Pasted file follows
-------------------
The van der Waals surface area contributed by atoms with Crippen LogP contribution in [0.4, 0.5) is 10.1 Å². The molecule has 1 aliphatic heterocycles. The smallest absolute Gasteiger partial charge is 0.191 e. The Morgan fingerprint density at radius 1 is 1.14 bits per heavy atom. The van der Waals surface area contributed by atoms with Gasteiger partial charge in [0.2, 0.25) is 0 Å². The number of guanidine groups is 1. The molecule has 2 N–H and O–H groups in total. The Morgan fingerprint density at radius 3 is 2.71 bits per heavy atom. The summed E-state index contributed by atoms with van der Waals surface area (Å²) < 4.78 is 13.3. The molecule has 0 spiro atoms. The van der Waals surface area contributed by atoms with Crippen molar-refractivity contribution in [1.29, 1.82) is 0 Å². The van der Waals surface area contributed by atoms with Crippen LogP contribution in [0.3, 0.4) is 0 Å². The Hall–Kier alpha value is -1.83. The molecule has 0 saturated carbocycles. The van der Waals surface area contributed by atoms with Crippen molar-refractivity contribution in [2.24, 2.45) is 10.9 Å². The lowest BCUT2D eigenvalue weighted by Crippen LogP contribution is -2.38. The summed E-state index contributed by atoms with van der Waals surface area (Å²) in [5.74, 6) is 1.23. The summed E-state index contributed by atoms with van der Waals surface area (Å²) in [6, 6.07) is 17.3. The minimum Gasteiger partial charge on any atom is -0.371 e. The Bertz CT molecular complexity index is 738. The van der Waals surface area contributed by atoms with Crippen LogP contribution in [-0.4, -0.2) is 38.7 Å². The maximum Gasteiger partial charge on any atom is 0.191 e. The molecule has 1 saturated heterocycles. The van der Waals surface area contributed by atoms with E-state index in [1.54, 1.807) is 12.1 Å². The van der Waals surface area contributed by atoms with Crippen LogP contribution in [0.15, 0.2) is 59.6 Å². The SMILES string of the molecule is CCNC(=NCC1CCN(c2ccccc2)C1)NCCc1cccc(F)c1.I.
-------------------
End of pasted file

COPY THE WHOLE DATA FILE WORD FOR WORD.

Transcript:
The van der Waals surface area contributed by atoms with Crippen LogP contribution in [0.4, 0.5) is 10.1 Å². The molecule has 1 aliphatic heterocycles. The smallest absolute Gasteiger partial charge is 0.191 e. The Morgan fingerprint density at radius 1 is 1.14 bits per heavy atom. The van der Waals surface area contributed by atoms with Gasteiger partial charge in [0.2, 0.25) is 0 Å². The number of guanidine groups is 1. The molecule has 2 N–H and O–H groups in total. The Morgan fingerprint density at radius 3 is 2.71 bits per heavy atom. The summed E-state index contributed by atoms with van der Waals surface area (Å²) < 4.78 is 13.3. The molecule has 0 spiro atoms. The van der Waals surface area contributed by atoms with Crippen molar-refractivity contribution in [1.29, 1.82) is 0 Å². The van der Waals surface area contributed by atoms with Crippen LogP contribution in [0.3, 0.4) is 0 Å². The Hall–Kier alpha value is -1.83. The molecule has 0 saturated carbocycles. The van der Waals surface area contributed by atoms with Crippen molar-refractivity contribution in [2.24, 2.45) is 10.9 Å². The lowest BCUT2D eigenvalue weighted by Crippen LogP contribution is -2.38. The summed E-state index contributed by atoms with van der Waals surface area (Å²) in [5.74, 6) is 1.23. The summed E-state index contributed by atoms with van der Waals surface area (Å²) in [6, 6.07) is 17.3. The minimum Gasteiger partial charge on any atom is -0.371 e. The Bertz CT molecular complexity index is 738. The van der Waals surface area contributed by atoms with Crippen LogP contribution in [-0.4, -0.2) is 38.7 Å². The maximum Gasteiger partial charge on any atom is 0.191 e. The molecule has 1 saturated heterocycles. The van der Waals surface area contributed by atoms with E-state index in [1.54, 1.807) is 12.1 Å². The van der Waals surface area contributed by atoms with Crippen LogP contribution in [0.15, 0.2) is 59.6 Å². The SMILES string of the molecule is CCNC(=NCC1CCN(c2ccccc2)C1)NCCc1cccc(F)c1.I.